Tuesday, September 11, 2007

The Camera Never Lies

“The camera never lies,” they say. Well it does, and it does so with increasing frequency on your TV news these days.

There were a number of occasions when this became particularly clear to me. One was an image of a reporter on the front-line in Afghanistan during the invasion in 2002. He was ducked behind a line of troops in a trench. But there was something wrong with the set-up; the “troops” were Afghan – supposedly members of the Northern Alliance - but their uniforms were brand new.

Since when have you seen Afghan fighters wearing uniforms even, let along brand new ones?

It was so obviously a fake. It was clear from the looks on their faces and the general air of dishevelment and lack of discipline that these weren’t troops at all, but just a bunch of guys off the street dressed up to look like troops, straight from the prop department of the Pentagon.

I wish I had that bit of film to show to you. It was hilarious. There was the reporter with his serious face reeling out all this portentous nonsense, with his flak jacket and his helmet, clutching his microphone, making out that the Taliban were just over the other side, while behind him a bunch of scruffy Afghan peasants were lying in a ditch pretending to be troops, picking their noses and having a laugh.

Another was a shot of the “rebel” army in Haiti in 2004. They were overthrowing President Aristide, the democratically elected leader at the time.

But while the news reports were all making out that this was an internal matter – rebels vs government - it was so obvious from the look of them that this was no ordinary rebel army.

They were too well dressed and too well fed. They were toned and muscled, with tight tee-shirts showing off their abs, with back-to-front baseball caps, clutching the latest in US-made high tech weaponry.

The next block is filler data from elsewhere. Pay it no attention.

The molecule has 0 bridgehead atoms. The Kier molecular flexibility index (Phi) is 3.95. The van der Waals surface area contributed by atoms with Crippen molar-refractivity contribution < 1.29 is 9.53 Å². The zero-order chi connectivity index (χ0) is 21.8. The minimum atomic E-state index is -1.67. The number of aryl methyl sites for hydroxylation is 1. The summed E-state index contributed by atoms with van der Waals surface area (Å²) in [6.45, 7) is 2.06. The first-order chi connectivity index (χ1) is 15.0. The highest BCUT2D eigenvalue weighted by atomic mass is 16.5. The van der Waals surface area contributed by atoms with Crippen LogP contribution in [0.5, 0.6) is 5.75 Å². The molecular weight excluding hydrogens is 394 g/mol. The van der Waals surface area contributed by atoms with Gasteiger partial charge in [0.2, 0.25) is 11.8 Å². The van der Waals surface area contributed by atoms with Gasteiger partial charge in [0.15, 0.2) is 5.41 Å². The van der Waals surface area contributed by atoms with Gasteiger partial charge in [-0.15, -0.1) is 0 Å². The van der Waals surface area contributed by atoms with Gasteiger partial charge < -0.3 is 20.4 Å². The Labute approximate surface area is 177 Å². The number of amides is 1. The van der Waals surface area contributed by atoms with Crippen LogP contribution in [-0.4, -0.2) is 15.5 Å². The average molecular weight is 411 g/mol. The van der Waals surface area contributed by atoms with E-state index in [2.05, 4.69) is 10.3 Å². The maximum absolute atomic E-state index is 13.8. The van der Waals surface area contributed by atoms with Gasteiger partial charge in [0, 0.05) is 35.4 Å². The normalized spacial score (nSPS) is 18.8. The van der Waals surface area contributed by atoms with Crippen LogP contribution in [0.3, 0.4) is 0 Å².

They were so obviously Western-trained mercenaries in the pay of the US government, a point made clear when Aristide was later escorted from the country at gunpoint by the CIA.

This at a time when we were supposed to be promoting world-democracy.

The most famous example however is the one where they pulled down Saddam’s statue in Baghdad.

It looked like a large crowd of ordinary Iraqis celebrating the end of the dictatorship. If you remember they made a great to-do about explaining the insult of people banging the statue’s face with a shoe. But any perspective would have told a different story.

The “crowd” consisted of 150 selected individuals, while the square itself was nearly empty. The shot was a set-up, as later independent photographs (above) made clear. Notice the presence of American tanks guarding the square and ask youself why this shot or one from a similar perspective was never shown on your National TV News.

So you have to beware. Nothing is quite what it seems. Most of the real news is being hidden from us, while, in it’s place, we have fakery and deception, smoke and mirrors, sleight of hand.

You have to watch the news very carefully these days; not to find out the truth: to find out the lies.

No comments: